2004 Winner: Derek Malone-France

Morality, Diversity, and Human Rights

My approach to teaching academic writing has been significantly influenced by my background in philosophy, a discipline that puts particular emphasis on critical inquiry and sound argumentation. The keystone concept bridging my disciplinary concerns and the transdisciplinary mandate of my Writing 101 (20) courses is that of 'deliberative discourse', which I generalize as a heuristic trope that connects the expectations of active class discussions regarding the conceptual content of particular courses and those of good scholarly research and writing in general.

The texts (and topics) that I choose for my writing courses are selected not only because they provide a rich conceptual basis for the intellectual work of my students but also because they provoke questions regarding basic epistemic assumptions and modes of thought that students generally take for granted. One of my central goals is to reveal to students the largely unconscious cognitive methodologies that characterize their own thought processes and, then, to accustom them to interrogating these methodologies, leading them to develop ever more sophisticated understandings of what constitutes strong intellectual engagement.

I employ series of "nested" writing assignments, which are linked to successive "units" in a given course. Early readings focus on basic concepts and issues related to the topic of the course, and students write short (2-3 page) "response" papers for every class meeting. These early reading responses serve four primary purposes: they force students to begin to ask certain sorts of questions as they read; they get students into the writing mode and keep them there, forcing them to produce quality written material at a rapid pace; they help to prompt engagement in class discussions; they provide me with a preliminary sense of each student as a writer. This initial stage in the course is figured as " p research" for the more complex writing assignments to come.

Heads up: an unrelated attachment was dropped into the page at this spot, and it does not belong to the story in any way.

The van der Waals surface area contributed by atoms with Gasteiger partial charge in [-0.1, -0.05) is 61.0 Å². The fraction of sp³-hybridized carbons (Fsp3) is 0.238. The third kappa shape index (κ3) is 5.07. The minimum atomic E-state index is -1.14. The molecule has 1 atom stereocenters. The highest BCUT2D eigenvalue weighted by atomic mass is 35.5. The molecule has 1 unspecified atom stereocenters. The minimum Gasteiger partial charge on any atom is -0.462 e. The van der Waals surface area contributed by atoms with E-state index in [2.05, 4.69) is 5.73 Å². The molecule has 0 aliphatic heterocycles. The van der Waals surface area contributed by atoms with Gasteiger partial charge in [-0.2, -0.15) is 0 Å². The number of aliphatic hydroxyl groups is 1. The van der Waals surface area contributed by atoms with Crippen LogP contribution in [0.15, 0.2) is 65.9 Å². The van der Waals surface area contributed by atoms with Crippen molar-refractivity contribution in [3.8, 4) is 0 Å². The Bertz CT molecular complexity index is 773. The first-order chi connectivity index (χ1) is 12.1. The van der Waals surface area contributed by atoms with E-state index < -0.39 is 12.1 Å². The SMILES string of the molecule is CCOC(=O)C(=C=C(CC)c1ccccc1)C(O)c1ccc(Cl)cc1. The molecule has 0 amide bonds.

Generally, I assign three major "writing projects" (ranging from 4-6 to 7-10 pages) over the course of a semester. Typically, the first writing project asks students to amplify on some particular issue from one of their responses, developing these preliminary thoughts into a coherent essay that puts two or more of our readings into dialogue with one another. The second writing project, which follows more developed and complex readings reiterating earlier issues and themes, is paired with a library orientation session in which students gain familiarity with advanced research techniques. This second assignment requires both more sophisticated conceptual work and the skillful use of "outside" texts. Both the first and second writing projects go through three drafts. The first draft is followed by several days of in-class "workshopping," to model strong editing and revision practices. The second draft is followed by individual conferencing with students about their papers and the challenges--and successes--that they are encountering in their writing.

Whereas I tend to provide fairly robust comments on the drafts for these projects, in the third writing project I require students to take more personal initiative in moving through the editorial and drafting process. The whole-class workshop sessions are replaced with peer-partner workshopping that models the ways in which students can replicate our collective practices with classmates or friends in their work on future writing assignments in other classes. Similarly, in our individual conferences for the third project, I ask students to set the agenda for our meetings, to bring a copy of their second draft that has been "marked-up" in the sorts of ways that I have commented on their papers previously, and to explain to me the ways in which they see themselves moving forward toward a final draft. The idea, here, is to wean students off of any dependence on my direction, while simultaneously showing them how to transport the practices they have learned in my course to their future work as academic writers.

Finally, students turn in a portfolio of all of the drafts of all of their writing projects at the end of the semester. Reviewing these portfolios not only allows me to measure the various sorts of progress that the students have made but also to further inform my teaching by providing me with information such as which sorts of written comments best motivate and enable strong editing and revision by students.